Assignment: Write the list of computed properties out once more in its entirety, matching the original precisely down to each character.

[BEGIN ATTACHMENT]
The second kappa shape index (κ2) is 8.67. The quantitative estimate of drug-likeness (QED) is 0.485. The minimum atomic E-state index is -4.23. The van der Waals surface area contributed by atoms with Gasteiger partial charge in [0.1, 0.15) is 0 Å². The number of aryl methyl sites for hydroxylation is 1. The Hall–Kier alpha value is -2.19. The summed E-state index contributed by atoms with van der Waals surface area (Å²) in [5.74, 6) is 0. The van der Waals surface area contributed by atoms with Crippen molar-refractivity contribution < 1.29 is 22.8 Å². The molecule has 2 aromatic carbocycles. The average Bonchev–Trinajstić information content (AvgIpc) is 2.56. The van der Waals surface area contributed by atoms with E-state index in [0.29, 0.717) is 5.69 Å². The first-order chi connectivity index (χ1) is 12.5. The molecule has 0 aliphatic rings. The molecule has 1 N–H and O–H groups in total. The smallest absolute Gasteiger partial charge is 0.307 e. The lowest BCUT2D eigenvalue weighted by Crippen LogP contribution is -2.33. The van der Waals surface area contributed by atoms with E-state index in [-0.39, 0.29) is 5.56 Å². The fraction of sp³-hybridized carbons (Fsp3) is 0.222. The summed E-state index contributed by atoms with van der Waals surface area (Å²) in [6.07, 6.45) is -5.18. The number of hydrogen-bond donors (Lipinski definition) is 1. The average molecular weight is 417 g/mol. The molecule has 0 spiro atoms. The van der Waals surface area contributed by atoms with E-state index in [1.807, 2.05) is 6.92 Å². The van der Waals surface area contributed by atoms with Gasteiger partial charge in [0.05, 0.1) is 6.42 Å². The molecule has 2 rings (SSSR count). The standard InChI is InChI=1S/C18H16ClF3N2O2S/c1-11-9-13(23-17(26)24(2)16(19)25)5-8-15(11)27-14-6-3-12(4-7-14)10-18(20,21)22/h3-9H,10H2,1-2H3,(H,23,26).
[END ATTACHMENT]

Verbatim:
The second kappa shape index (κ2) is 8.67. The quantitative estimate of drug-likeness (QED) is 0.485. The minimum atomic E-state index is -4.23. The van der Waals surface area contributed by atoms with Gasteiger partial charge in [0.1, 0.15) is 0 Å². The number of aryl methyl sites for hydroxylation is 1. The Hall–Kier alpha value is -2.19. The summed E-state index contributed by atoms with van der Waals surface area (Å²) in [5.74, 6) is 0. The van der Waals surface area contributed by atoms with Crippen molar-refractivity contribution < 1.29 is 22.8 Å². The molecule has 2 aromatic carbocycles. The average Bonchev–Trinajstić information content (AvgIpc) is 2.56. The van der Waals surface area contributed by atoms with E-state index in [0.29, 0.717) is 5.69 Å². The first-order chi connectivity index (χ1) is 12.5. The molecule has 0 aliphatic rings. The molecule has 1 N–H and O–H groups in total. The smallest absolute Gasteiger partial charge is 0.307 e. The lowest BCUT2D eigenvalue weighted by Crippen LogP contribution is -2.33. The van der Waals surface area contributed by atoms with E-state index in [-0.39, 0.29) is 5.56 Å². The fraction of sp³-hybridized carbons (Fsp3) is 0.222. The summed E-state index contributed by atoms with van der Waals surface area (Å²) in [6.07, 6.45) is -5.18. The number of hydrogen-bond donors (Lipinski definition) is 1. The average molecular weight is 417 g/mol. The molecule has 0 spiro atoms. The van der Waals surface area contributed by atoms with E-state index in [1.807, 2.05) is 6.92 Å². The van der Waals surface area contributed by atoms with Gasteiger partial charge in [0.05, 0.1) is 6.42 Å². The molecule has 2 rings (SSSR count). The standard InChI is InChI=1S/C18H16ClF3N2O2S/c1-11-9-13(23-17(26)24(2)16(19)25)5-8-15(11)27-14-6-3-12(4-7-14)10-18(20,21)22/h3-9H,10H2,1-2H3,(H,23,26).